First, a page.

Friday, 15 August 2008

The party's over, let the fun begin!

That's it. Day job is OVER. A huge thanks to everyone who came to Mary Janes bar last night to celebrate my retirement.
It was great to touch base with my agent, the inexhaustable Sarah Davies, fresh off a plane from the US and bag stuffed with manuscripts. The woman does not stop and I count my lucky stars she signed me up. Then there's the Scott Wilson crowd and all associated chums from the wide world of engineering: THANK YOU! I've worked in a lot of different places and the people at the City office have been a delight. I'm going to miss you all but especially Rory's crew: Jerome, Sean, John, Marius, Felix, Nicol, Peter, Bill and my boss (at least for the next five hours) Rory. The South London posse was there in force, especially pleased we're all still friends after last weekend's camping.

So, here we are.

It's very weird sitting here at my empty desk with all the hurly-burly ended. I'm packed, I've stolen as much stationary as my bag will carry (hey, I'll need all these pens to write my epic!). Right, the next two weeks are rewriting THE DEVIL'S KISS, which I'm really enjoying all over again. Trying hard not to branch off in any new directions, it's too late in the day for that as it's got to be with the Copy Editor early September.

I'm got a fairly rigid routine set, mainly revolving around child care , school runs and writing. I think it's the best way to maintain the self-discipline which, I believe, is the biggest danger to my new lifestyle. I don't know how long my career as a writer will last, and I am discarding the usual 'don't give up the day job' advice but time is short and once in your life you've just got leap in and worry about the depth later.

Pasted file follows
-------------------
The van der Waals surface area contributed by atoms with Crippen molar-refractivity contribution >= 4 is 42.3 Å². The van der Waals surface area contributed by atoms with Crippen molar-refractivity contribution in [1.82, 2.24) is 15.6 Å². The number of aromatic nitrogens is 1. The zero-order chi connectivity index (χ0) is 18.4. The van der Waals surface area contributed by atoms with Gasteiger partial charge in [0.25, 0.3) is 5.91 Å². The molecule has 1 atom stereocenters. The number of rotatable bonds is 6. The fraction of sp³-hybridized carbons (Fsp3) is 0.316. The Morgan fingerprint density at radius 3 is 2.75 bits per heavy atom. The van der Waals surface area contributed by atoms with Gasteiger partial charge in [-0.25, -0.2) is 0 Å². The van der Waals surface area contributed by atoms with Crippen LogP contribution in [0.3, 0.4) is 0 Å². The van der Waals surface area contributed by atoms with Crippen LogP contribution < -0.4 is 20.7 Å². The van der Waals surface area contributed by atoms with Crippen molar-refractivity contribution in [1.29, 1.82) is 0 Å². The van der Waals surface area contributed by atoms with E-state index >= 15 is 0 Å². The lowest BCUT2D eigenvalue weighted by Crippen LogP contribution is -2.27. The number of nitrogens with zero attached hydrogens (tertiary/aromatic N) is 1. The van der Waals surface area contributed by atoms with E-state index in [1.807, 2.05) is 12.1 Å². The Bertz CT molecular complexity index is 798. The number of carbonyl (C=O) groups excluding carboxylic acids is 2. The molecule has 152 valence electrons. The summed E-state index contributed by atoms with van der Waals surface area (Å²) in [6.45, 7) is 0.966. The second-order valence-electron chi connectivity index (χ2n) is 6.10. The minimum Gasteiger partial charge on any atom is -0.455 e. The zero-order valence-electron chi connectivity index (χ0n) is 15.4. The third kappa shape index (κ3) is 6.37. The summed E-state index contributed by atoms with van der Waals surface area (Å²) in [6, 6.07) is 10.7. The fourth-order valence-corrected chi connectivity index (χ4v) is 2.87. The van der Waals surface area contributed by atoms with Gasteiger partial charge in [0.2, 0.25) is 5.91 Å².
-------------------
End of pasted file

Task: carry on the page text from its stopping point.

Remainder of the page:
Monday, 4 August 2008

Quiting the day the dream?

On Friday 15th August 2008 I quit the day job after 18 years, 11 months and 16 days after I began.
To be a writer.
Firstly I know I'm fantastically lucky to have this opportunity and this time last year I had absolutely NO IDEA it would turn out this way. So luck, timing, awesome agent and lots of rewriting have paid off, big time.
Still...feeling pretty anxious about it all. There's a perculiar comfort is salary, sticking by the rules and (lets face it) a lot of practise and training as an engineer. There's a box, didn't realise it was a cage until quite recently but the sudden release into fresh air and the awesome unlimited scenery is frightening. I've been on a narrow road and stepping off the path is quite bewildering.
Of course, this is my dream. I haven't been able to sleep for the last few days because of the excitement. But...
I haven't finished. I have the deal, but no book. It's being rewritten, but it's not out, it's not on the shelves, its not sold by the truck-load so I can put my feet up with a cigar and say I'VE MADE IT.
You think once you have the agent, it's easy. It's not. Then you think once you have the deal, it's easy. It's not. Then the editor's comments, then the rewrite, then the copy-editor's comments and on and on. Once it's on the shelves I'm sure I'll be twitching and worrying about how to promote it, is it in all the bookshops, if not, why not, etc.
It's funny, I was far less frightened and worried before it all went well the way it did. Writing's all about drawing stuff out from your guts, how do you feel about what's going on. You can't find the answers on a chart, on the calculator or even in the thousands of books about writing. There is no formula, and that's what makes it so special, so exciting and worth all the effort and fear.